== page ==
A COMPLAINT about misleading advertising for a body health scanner at Castle Place Leisure Centre in Trowbridge has been upheld by the Advertising Standards Authority.

Trowbridge resident Dr Stuart Farrimond saw the advert for a BioPhotonic scanner consultation during a recent visit to the leisure centre.

He found that the poster for the scanner, entitled “How healthy are you”, made unfounded health claims, such as suggesting that the scan results from the £15 consultation could be used to help lower the risk of a number of diseases.

Manufactured by American firm Nu Skin, the scanner measures levels of carotenoids in the skin, substances found in many fruit and vegetables. Their presence can act as a marker for the amount of fruit and veg a person consumes.

“There is a growing consensus within the scientific community that use of this scanner for health purposes is little more than a money-making scam,” said Dr Farrimond, who writes a regular health column for the Wiltshire Times.

“The key claim that awareness of ‘antioxidants’, specifically carotenoids, can be used to lower the risk of a host of chronic diseases is not accurate. It is true that a regular intake and fruit and vegetables is correlated with long term health, but not ‘antioxidants’.

“It used to be widely assumed that antioxidants were responsible for the health benefits associated with high fruit and vegetable intake, but recent research has shown this to be an erroneous assumption.

“Too many antioxidants, such as those taken in tablet form, can actually act to undermine the body’s immune system. I also note that Nu Skin is a multi-level marketing company specialising in nutritional supplements and has been investigated for making false claims in the past.”

The flyers and poster suggested that the scan results could be used to help lower the risk of cancer, Alzheimer’s, diabetes, arthritis, ageing, cataracts, nervous and immune system disorders and cardiovascular disease.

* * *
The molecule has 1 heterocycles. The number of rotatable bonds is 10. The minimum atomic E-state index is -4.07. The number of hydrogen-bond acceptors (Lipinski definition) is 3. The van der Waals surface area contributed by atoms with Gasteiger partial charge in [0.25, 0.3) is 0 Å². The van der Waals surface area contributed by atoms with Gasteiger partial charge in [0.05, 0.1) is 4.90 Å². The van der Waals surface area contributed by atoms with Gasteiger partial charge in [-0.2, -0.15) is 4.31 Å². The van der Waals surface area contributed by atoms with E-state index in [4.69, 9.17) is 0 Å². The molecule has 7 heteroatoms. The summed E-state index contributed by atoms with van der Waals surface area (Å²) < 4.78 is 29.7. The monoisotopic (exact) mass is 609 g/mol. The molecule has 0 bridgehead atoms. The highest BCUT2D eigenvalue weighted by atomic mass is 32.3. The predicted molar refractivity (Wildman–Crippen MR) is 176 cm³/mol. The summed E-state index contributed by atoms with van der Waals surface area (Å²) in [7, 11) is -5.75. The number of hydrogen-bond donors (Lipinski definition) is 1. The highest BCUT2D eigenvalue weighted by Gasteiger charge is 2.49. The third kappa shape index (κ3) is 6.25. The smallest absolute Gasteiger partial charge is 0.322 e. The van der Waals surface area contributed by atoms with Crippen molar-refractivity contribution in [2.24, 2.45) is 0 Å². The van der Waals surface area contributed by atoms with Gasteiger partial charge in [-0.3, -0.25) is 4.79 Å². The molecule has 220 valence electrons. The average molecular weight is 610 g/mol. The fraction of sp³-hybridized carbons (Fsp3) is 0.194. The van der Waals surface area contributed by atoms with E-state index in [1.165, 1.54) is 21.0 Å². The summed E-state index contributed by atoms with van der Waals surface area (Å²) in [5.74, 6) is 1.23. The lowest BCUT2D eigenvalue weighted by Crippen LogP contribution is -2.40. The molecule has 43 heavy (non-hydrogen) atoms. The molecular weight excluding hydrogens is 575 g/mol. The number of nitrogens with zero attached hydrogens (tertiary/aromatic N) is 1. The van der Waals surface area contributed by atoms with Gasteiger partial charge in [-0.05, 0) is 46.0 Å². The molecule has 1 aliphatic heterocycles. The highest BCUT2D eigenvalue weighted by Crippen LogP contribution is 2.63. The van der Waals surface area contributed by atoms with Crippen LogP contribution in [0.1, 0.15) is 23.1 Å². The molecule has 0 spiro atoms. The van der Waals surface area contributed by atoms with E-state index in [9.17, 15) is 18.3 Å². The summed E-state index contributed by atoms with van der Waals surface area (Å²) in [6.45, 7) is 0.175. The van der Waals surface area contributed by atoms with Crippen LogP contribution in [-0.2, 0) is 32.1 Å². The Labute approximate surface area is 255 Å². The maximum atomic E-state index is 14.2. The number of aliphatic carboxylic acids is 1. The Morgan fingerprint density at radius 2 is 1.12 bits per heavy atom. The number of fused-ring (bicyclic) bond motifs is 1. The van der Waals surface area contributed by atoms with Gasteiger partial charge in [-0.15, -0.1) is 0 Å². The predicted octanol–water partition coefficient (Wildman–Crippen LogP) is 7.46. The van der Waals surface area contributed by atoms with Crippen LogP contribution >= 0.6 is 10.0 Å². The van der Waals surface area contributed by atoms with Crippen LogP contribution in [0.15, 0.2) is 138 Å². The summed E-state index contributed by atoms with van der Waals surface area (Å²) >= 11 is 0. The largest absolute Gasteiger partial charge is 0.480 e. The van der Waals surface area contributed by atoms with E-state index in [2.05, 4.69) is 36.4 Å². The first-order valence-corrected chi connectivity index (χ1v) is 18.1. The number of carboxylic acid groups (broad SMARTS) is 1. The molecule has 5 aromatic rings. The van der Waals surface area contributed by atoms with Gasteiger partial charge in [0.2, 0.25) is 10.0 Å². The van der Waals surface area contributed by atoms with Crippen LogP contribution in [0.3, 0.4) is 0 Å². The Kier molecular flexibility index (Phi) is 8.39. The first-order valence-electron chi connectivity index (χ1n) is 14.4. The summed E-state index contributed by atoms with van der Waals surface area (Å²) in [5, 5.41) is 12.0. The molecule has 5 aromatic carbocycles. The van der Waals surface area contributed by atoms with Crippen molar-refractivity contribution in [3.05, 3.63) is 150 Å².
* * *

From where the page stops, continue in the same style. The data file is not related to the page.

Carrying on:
Dr Farrimond contacted the manager of the leisure centre, which is managed by Places for People on behalf of Wiltshire Council, to let him know that the claims were unsubstantiated, before complaining to the ASA.

“I have received a notification from the ASA that the complaint I made about misleading advertising has been upheld and that Nu Skin has assured the ASA that it will be withdrawn,” said Dr Farrimond.

“It is important that people realise that adverts like this are essentially money-making schemes. We are seeing more and more of these body scanners around the country and almost all of them are misleading.”

A statement from Castle Place Leisure Centre said: “An external company hired the facility. Having received the marketing, the company realised the wording was incorrect at site so removed it immediately. The external company would like to apologise for any confusion and there are no future bookings planned.

"Castle Place believes passionately in the value of good health and works with a number of agencies to provide advice and support to the community to provide interventions that reduce chronic diseases of which this is just one alternative."

Information about the complaint was published on the ASA website at www.asa.org.uk